More homeowners in Juneau are losing their properties to foreclosure, but industry insiders don't expect the problem to become widespread in Alaska.
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Lenders who issued millions of subprime loans to questionably qualified home buyers around the United States did not do a wide range of business in Alaska, so foreclosures won't hit the crisis level seen in other markets, said Sherrie Simmonds, spokesperson for the Alaska Housing Finance Corporation based in Anchorage.
"Most of the lenders up here were conservative," Simmonds said, "so we're not seeing the concern that there is Outside."
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Local lender Cathy Johnson agreed.
"Getting subprime lenders to lend in Alaska is difficult because they don't understand our markets," said Johnson, a mortgage consultant with Residential Mortgage. "Alaska is so small, it took time for these lenders to do a lot of business here."
But effects are still being felt.
In 2007, there were 20 residential foreclosures in Juneau, compared to seven each year during the prior two years, according to Motznik Information Services, an Anchorage-based company that tracks foreclosures through the Alaska State Recorder's office.
The specifics in Alaska's recent foreclosures show the increase might be a result of subprime lending to under-qualified buyers.
"It is sad to see the majority of these defaults are from people who have been in their home for less than two years and have absolutely no equity, and the loans are usually under $200,000," said Lori Davey, president of Motznik Information Services.
Johnson, who pays attention to loan delinquencies for her work in the Juneau-based mortgage office, said she noticed a tripling in the number of homeowners struggling to keep up with payments during the past year.
And while the Alaska Housing Finance Corporation, a public corporation that operates under the Alaska Department of Revenue, sees an average of one to four foreclosures per month within its client base, there were six in November.
These figures and sentiments show that Alaska communities are not immune to the subprime mortgage crisis being felt in the Lower 48, but local banker Craig Dahl said the number of problem loans were likely so few that, from a market perspective, new foreclosure statistics will remain insignificant.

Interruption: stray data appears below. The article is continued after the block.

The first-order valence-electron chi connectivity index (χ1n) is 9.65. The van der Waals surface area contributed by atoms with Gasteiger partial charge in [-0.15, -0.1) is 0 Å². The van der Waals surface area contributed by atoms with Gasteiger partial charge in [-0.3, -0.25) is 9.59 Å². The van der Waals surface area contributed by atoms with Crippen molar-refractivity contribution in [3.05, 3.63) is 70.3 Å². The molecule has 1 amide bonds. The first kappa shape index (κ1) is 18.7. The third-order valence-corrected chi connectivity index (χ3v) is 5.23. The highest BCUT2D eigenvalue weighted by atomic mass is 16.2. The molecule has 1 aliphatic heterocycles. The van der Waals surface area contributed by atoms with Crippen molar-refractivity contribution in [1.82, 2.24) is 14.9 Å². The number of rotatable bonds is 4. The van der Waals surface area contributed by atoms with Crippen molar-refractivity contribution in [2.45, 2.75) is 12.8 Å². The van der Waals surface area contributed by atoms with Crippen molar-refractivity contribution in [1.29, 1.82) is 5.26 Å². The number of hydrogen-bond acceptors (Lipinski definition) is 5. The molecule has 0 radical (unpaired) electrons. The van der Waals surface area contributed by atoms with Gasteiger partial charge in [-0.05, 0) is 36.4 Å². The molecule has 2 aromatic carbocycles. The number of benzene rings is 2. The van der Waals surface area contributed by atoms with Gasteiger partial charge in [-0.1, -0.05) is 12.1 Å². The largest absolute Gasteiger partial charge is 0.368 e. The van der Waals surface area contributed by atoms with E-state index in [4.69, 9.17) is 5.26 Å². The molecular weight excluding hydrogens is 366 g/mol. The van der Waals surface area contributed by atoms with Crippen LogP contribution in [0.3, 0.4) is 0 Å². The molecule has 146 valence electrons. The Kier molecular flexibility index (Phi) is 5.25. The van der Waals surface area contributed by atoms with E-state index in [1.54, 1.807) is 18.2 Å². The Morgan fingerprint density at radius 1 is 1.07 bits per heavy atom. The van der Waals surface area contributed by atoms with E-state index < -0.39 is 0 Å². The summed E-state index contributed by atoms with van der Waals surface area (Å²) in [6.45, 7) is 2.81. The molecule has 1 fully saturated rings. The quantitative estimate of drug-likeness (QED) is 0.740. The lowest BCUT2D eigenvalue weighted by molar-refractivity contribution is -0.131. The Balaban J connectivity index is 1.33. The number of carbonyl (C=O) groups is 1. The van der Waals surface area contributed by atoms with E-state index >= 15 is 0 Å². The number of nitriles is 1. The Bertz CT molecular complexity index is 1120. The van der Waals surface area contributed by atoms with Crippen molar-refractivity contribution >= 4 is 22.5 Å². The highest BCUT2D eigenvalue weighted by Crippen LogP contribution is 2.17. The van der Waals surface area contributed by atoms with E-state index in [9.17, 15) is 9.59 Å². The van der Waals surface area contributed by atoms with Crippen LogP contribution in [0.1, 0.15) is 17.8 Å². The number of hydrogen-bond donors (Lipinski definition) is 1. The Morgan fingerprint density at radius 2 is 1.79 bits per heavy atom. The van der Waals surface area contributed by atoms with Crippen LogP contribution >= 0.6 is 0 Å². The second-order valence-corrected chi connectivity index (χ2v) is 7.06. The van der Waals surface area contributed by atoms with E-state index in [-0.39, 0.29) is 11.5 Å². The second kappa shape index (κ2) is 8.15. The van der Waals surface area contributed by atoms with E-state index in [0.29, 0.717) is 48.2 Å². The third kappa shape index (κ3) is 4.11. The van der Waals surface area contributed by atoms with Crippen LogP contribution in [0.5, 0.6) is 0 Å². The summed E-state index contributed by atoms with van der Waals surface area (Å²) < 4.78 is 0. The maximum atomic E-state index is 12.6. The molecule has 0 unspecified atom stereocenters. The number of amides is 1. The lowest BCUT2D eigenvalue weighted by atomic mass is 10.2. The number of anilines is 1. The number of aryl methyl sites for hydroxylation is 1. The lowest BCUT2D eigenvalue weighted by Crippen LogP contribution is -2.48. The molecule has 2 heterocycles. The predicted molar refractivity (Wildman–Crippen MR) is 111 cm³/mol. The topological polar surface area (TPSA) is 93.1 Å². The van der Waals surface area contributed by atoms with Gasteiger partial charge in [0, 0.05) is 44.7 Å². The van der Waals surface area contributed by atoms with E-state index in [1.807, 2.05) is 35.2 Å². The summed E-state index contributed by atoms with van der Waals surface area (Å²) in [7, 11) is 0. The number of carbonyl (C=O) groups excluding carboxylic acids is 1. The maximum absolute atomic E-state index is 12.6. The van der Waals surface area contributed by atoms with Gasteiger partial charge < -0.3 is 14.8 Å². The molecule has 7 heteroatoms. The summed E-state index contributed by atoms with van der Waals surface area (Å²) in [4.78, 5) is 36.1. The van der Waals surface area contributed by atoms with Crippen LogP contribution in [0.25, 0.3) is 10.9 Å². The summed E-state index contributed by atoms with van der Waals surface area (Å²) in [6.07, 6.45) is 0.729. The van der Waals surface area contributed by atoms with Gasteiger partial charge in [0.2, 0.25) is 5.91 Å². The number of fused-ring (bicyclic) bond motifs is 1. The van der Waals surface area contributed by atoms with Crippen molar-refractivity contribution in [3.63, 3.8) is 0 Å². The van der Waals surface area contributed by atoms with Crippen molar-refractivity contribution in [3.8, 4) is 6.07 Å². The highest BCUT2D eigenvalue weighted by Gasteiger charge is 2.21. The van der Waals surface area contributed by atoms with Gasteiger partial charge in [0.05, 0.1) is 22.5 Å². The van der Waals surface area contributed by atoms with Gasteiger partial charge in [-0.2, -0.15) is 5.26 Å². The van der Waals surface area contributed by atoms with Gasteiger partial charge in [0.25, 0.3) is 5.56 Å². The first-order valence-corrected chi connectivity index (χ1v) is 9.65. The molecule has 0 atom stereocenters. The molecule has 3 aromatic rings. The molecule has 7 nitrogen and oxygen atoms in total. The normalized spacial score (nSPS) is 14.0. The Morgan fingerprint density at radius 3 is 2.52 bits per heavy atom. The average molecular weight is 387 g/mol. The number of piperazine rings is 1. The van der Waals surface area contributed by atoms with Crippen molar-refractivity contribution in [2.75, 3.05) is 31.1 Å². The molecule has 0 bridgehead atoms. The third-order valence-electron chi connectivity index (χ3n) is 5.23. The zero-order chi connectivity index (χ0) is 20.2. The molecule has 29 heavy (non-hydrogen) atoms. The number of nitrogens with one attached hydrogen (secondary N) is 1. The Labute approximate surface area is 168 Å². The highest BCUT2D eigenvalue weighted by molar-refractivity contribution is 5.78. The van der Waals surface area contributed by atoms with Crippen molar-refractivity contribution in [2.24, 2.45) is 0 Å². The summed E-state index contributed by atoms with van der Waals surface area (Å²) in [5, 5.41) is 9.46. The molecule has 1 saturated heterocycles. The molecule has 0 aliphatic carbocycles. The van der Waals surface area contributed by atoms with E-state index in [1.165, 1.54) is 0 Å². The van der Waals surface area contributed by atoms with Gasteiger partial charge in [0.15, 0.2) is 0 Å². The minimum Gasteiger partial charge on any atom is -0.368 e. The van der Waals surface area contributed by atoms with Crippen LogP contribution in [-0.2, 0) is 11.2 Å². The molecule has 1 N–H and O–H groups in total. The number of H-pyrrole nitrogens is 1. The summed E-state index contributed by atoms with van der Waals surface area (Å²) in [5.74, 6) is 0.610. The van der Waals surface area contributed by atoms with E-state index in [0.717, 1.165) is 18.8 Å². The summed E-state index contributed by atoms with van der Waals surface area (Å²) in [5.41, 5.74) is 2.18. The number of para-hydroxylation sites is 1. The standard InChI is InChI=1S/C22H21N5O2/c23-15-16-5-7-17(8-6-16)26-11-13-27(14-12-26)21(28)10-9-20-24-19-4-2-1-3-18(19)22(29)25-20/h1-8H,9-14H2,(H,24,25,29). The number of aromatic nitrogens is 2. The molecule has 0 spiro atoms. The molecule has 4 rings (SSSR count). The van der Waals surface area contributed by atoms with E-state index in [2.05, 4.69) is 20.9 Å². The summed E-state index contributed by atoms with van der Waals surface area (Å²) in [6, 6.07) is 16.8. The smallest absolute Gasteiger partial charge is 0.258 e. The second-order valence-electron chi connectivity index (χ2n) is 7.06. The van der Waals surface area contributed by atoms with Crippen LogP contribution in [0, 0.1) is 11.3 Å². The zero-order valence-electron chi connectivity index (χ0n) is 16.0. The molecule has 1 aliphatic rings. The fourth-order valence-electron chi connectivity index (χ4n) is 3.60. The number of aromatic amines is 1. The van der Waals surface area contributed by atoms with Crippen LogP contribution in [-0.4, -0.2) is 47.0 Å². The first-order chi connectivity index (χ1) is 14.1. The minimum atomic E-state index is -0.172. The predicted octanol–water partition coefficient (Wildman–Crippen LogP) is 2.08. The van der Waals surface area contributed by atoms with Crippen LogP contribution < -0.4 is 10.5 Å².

Dahl is president of Alaska Pacific Bank and a long-time member of the American Bankers Association's Government Relations Council, which is lobbying Congress for changes in lending regulations.
The bank, one of the top three residential lenders in Juneau, made a decision to not issue products such as 40-year, no-interest home loans that started to become popular about a few years ago with steep home price increases in some of the nation's "hot" markets.
It proved to be adjustable-rate mortgages that caused most of the angst elsewhere, as interest rates went up and homeowners couldn't afford higher payments. More than three million home loans are expected to go into default in the next 2½ years, according to the Associated Press.
Forty percent of the loans made by Alaska Pacific Bank last year were issued to people making below-average income, but that doesn't mean they were subprime loans, Dahl said. Subprime is defined as a risky or less than ideal investment.
"We try to find ways to make a loan work, but it doesn't mean we do it at any cost," Dahl said. The bank carries $160 million in residential loans; as of last week, eight were past due and not one was in foreclosure, he said.
A lack of attention from subprime lenders could ultimately protect Alaska's real estate market, even as other markets crash as banks unload foreclosed properties.
"We just don't expect that to happen at all," Simmonds said.
While prices have leveled off and homes are taking longer to sell, Alaska is seeing a normal adjustment in the market, she added.
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